Sequence Data Management (SDM): The Data Management System manages all data produced from our DNA sequencing platforms and analysis outputs. Vendor-provided pipelines are wrapped with in-house software to allow for integration within the JGI’s larger infrastructure. All analyzed and raw data are stored within our in-house built hierarchical file system called JAMO. All users access the JAMO tool chain to retrieve data for downstream processing.
Data Warehouse: Since various teams maintain their own data stores it is not possible to query across the systems without having a higher-level schema map. To facilitate this, a Data Warehouse is built that performs the necessary mapping across schemas and de-normalizes the data for fast read queries. Preconfigured reports are built, using open source version of Jaspersoft or the commercial Tableau reporting tool, and are available for users to run on demand. Ad hoc queries can be built against the data warehouse using SQL or Tableau’s report builder as tools of choice.
Software Quality Assurance (SQA): The SQA team is responsible for testing ITS releases and ensuring that requirements are met before their release. They perform end-to-end integration tests, and when problems are found they are raised with the developers and users. This team also responds to user support requests that arise in the production environment.
Genome Portal: The JGI Genome Portal provides unified access to all of the JGI genomic datasets. A user can search, download and explore multiple datasets available for all the JGI sequencing projects including their status, assemblies and annotations of sequenced genomes. This framework has access control to restrict the visibility of a portal to the PI and associates while work is in progress, allowing them to track progress. However, once the project is completed and released to public the access restriction is lifted.
3. Production Analysis
The primary mission of the Production Analysis Group is to support user programs and production by providing a suite of quality checks and standardized analyses for the JGI’s large variety of sequencing platforms and products. The general responsibilities of the Production Analysis group are broad in scope and customer base. Customers include but are not limited to a) the JGI internal laboratory groups conducting process development experiments, b) the JGI Scientific Programs in need of standard analysis and new capabilities, c) internal and external users requiring custom analysis, and d) internal informatics groups requiring sharing of data and information across groups. One important ongoing duty is continuous data processing of the approximately 70 standard analysis products offered by the JGI to users, many through automated pipelines. There are 5 subgroups which include:
Automation: The Automation Group’s primary responsibility is to develop, maintain and improve the 25 automated analysis pipelines that continually process most of the JGI standard product data. Furthermore, the group is responsible for producing, from the raw sequence data file, the fundamental sequence “filtered” file which is the primary file used as input for any downstream analysis across most groups. The framework that runs these analysis pipelines is called Rolling QC (RQC). As part of the larger data tracking and analysis process at the JGI, the Automation group responsibilities include communicating with upstream and downstream groups to acquire, track, report on, and deposit data (Figure 55).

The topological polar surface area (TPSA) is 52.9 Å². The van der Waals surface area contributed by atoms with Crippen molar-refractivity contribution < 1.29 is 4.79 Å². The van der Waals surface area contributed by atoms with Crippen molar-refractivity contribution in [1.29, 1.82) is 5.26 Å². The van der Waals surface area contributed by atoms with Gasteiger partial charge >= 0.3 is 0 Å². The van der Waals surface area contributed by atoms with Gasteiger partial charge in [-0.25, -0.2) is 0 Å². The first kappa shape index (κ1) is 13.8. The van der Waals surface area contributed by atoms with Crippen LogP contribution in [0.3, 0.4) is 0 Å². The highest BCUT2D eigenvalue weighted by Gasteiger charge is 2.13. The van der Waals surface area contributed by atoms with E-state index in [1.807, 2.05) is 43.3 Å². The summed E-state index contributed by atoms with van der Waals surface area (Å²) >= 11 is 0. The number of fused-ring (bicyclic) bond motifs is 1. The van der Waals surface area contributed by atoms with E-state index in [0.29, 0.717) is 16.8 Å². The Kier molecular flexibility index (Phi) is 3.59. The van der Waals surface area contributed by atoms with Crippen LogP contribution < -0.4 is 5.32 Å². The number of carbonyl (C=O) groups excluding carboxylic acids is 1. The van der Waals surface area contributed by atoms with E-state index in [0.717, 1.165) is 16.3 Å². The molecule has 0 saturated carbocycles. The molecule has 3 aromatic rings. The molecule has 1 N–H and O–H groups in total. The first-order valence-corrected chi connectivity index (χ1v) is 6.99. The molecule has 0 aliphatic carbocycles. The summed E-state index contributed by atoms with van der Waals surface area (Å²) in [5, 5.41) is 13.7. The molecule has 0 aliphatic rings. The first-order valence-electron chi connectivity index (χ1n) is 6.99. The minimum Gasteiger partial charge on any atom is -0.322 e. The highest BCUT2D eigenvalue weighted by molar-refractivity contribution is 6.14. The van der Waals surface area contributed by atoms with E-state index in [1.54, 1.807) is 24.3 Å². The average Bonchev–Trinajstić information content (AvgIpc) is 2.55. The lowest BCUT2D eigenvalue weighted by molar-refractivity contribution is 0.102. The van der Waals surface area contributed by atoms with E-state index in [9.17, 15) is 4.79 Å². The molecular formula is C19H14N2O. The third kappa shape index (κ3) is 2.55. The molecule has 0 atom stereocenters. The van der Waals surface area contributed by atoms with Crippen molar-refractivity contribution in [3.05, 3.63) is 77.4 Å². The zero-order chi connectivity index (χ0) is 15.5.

QA/QC: The central goal of the Quality Control and Assurance group (QA/QC) is to ensure that the Genomic Technologies Department delivers timely and high quality data to the JGI’s scientific programs, users, and partner institutions. To this end, the group provides laboratory quality control as well as data analysis and pipeline automation support for sequence generated by the Sequencing Technologies Group. Responsibilities include: a) validation and monitoring of sequence data, b) troubleshooting, c) laboratory process improvement support, and d) microbial program sequence data standard analysis (minimal drafts, improved drafts, single cell (SAG), cell enrichment (CE), single particle sort (SPS), and iTags).
Genome Assembly: The primary role of the Genome Assembly group is to perform de novo genome assemblies. This includes production scaling, programmatic support, and process improvement. The JGI programs supported (and their products) include: Metagenome Program (metagenome and metatranscriptome QC and assembly), Fungal Program (fungal standard, minimal and improved drafts), and Microbial Program (RNA data processing). The Genome Assembly group also works closely with the Sequencing Technology group on platform validation and process improvement by performing experimental design and data analysis. Internal process improvement efforts focus on identifying efficient tools and methods to reduce analysis time and increase throughput and new tools are integrated into our pipelines after extensive benchmarking and validation. Finally, the Genome Assembly group works closely with the JGI science programs and frequent check-in meetings provide a forum to gather user and program suggestions for improvements in methods and reporting.